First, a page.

It’s all over: The banks have won
- Laurence Copeland is a professor of finance at Cardiff University Business School and a co-author of “Verdict on the Crash” published by the Institute of Economic Affairs. The opinions expressed are his own. -
There is so much talk of a new regulatory framework for the financial sector, anyone would think it was an important issue.
Unfortunately, it is almost irrelevant, for the simple reason that, however sophisticated the new regime, experience shows it will be bypassed and/or captured by banks of one kind or another, possibly by novel types of institution invented specially for the purpose.
This is true even in the unlikely event that the whole world – with the possible exception of North Korea – embraces the new regulations and enforces them with vigour.
The only type of intervention which has a hope in hell of success is one based on size. As Mervyn King has said, when a bank is TBTF (Too Big To Fail), it is just too big.
What is needed is breakup along functional (and, where necessary, geographic) lines, separating the boring but essential utility business of deposit-taking and payment-transfer from the exciting risk-taking of investment banking. A once-and-for-all breakup would have to be followed by continual monitoring, to ensure that takeovers and mergers did not breach the size limit and take us back to the TBTF dilemma.
The aim should be straightforward. If banks were cut down to manageable size, the taxpayer’s liability could be limited to deposit insurance alone. Banks could be allowed to fail in the same way as firms in other industries and would no longer be able to hold Governments or central banks to ransom, as they have repeatedly done in the last twenty or thirty years.
Moreover, break-ups would bring other benefits. Without an implicit taxpayer guarantee, there would be more incentive for institutional shareholders to insist on responsible management behaviour and to impose remuneration packages consistent with it. This mechanism of shareholder vigilance, which failed totally in the run-up to the current crisis, in my view offers the best hope for the long term. By their shameful passivity, institutional shareholders must carry a major share of the responsibility for the existing mess, and everything should be done to shame them into activism in future.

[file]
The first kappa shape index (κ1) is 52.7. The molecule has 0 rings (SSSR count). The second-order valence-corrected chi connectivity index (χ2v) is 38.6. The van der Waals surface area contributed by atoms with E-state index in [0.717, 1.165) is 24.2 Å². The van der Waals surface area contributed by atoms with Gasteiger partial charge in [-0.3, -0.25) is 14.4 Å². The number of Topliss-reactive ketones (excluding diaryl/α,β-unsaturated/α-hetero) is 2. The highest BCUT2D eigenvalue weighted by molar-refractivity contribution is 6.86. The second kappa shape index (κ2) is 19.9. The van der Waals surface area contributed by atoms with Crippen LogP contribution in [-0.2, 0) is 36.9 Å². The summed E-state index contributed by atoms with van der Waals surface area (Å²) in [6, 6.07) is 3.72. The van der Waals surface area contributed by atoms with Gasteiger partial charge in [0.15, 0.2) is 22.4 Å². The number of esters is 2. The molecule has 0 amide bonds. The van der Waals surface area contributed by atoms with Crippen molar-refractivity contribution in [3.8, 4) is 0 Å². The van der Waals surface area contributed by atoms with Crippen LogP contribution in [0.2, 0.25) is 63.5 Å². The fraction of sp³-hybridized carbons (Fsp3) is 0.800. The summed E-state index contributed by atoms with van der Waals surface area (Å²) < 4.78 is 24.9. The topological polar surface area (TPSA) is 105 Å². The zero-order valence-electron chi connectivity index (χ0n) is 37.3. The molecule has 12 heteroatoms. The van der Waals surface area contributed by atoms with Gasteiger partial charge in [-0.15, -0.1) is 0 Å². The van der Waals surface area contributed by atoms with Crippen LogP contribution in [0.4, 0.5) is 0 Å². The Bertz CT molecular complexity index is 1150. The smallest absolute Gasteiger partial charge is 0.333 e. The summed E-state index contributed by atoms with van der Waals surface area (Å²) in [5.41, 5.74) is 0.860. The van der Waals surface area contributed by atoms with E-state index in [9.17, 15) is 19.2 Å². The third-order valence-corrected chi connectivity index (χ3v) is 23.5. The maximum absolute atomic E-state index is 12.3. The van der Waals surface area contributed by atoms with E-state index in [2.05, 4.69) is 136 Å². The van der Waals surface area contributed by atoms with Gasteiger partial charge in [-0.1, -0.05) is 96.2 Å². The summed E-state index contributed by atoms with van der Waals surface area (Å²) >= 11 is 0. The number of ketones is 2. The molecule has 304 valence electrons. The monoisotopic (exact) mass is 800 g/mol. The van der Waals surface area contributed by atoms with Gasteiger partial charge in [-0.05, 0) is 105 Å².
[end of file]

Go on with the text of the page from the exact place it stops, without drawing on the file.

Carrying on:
Will breaking up the banks eliminate systemic risk altogether? Of course not. But it will mean that the world economy will no longer be hostage to the irresponsible behaviour of a handful of bankers consciously pushing the banking system to the limit, or, as has recently been confirmed in accounts of the demise of Lehman Brothers, indulging in brinkmanship with the authorities.
The difficulty is how to get from here to there. As I said in an earlier blog, we need governments too big to be captured, and it is now plain that they exist neither in Washington nor in London. Predictably, the UK Government has shown no stomach whatever for the fight, even though it effectively owns two of the country‘s largest banks. It is a catastrophic error – one is reminded of the first Gulf War, when, with Saddam Hussein at their mercy, the Allies fell back on technicalities to justify leaving him in power.
It would be ridiculous to compare the evil of tyranny with the excesses of bankers, but in pure monetary terms the current crisis has already cost several times as much as the two Gulf Wars added together. Yet not only are Western Governments running away from confronting the banks, they appear determined to take on almost anyone else involved in finance. In particular, the EU’s hostility to so-called Alternative Investments (hedge funds and private equity) is, if anything, likely to make institutional investors as a whole even more reluctant to intervene than they were before.
As ever, it seems there is no situation so bad that our endlessly creative politicians cannot make it worse.